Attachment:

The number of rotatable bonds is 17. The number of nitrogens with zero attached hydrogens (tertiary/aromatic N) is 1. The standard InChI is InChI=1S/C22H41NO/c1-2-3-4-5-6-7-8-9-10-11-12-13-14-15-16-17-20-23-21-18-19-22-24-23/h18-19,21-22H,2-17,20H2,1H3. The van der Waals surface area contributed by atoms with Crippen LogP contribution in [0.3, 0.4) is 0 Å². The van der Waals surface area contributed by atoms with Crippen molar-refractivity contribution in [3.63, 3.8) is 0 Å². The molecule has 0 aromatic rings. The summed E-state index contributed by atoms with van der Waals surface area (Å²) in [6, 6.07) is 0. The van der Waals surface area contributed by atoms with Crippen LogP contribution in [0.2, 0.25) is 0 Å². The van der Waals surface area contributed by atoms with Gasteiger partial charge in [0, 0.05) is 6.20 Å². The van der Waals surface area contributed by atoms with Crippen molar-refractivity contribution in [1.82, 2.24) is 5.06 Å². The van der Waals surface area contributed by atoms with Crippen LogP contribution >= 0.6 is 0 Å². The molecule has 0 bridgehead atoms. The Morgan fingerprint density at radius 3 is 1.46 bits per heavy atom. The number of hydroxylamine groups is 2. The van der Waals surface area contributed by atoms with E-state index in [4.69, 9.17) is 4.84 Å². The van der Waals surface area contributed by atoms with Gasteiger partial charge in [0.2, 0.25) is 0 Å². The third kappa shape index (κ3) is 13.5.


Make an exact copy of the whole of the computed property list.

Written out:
The number of rotatable bonds is 17. The number of nitrogens with zero attached hydrogens (tertiary/aromatic N) is 1. The standard InChI is InChI=1S/C22H41NO/c1-2-3-4-5-6-7-8-9-10-11-12-13-14-15-16-17-20-23-21-18-19-22-24-23/h18-19,21-22H,2-17,20H2,1H3. The van der Waals surface area contributed by atoms with Crippen LogP contribution in [0.3, 0.4) is 0 Å². The van der Waals surface area contributed by atoms with Crippen molar-refractivity contribution in [3.63, 3.8) is 0 Å². The molecule has 0 aromatic rings. The summed E-state index contributed by atoms with van der Waals surface area (Å²) in [6, 6.07) is 0. The van der Waals surface area contributed by atoms with Crippen LogP contribution in [0.2, 0.25) is 0 Å². The van der Waals surface area contributed by atoms with Gasteiger partial charge in [0, 0.05) is 6.20 Å². The van der Waals surface area contributed by atoms with Crippen molar-refractivity contribution in [1.82, 2.24) is 5.06 Å². The van der Waals surface area contributed by atoms with Crippen LogP contribution >= 0.6 is 0 Å². The molecule has 0 bridgehead atoms. The Morgan fingerprint density at radius 3 is 1.46 bits per heavy atom. The number of hydroxylamine groups is 2. The van der Waals surface area contributed by atoms with E-state index in [4.69, 9.17) is 4.84 Å². The van der Waals surface area contributed by atoms with Gasteiger partial charge in [0.2, 0.25) is 0 Å². The third kappa shape index (κ3) is 13.5.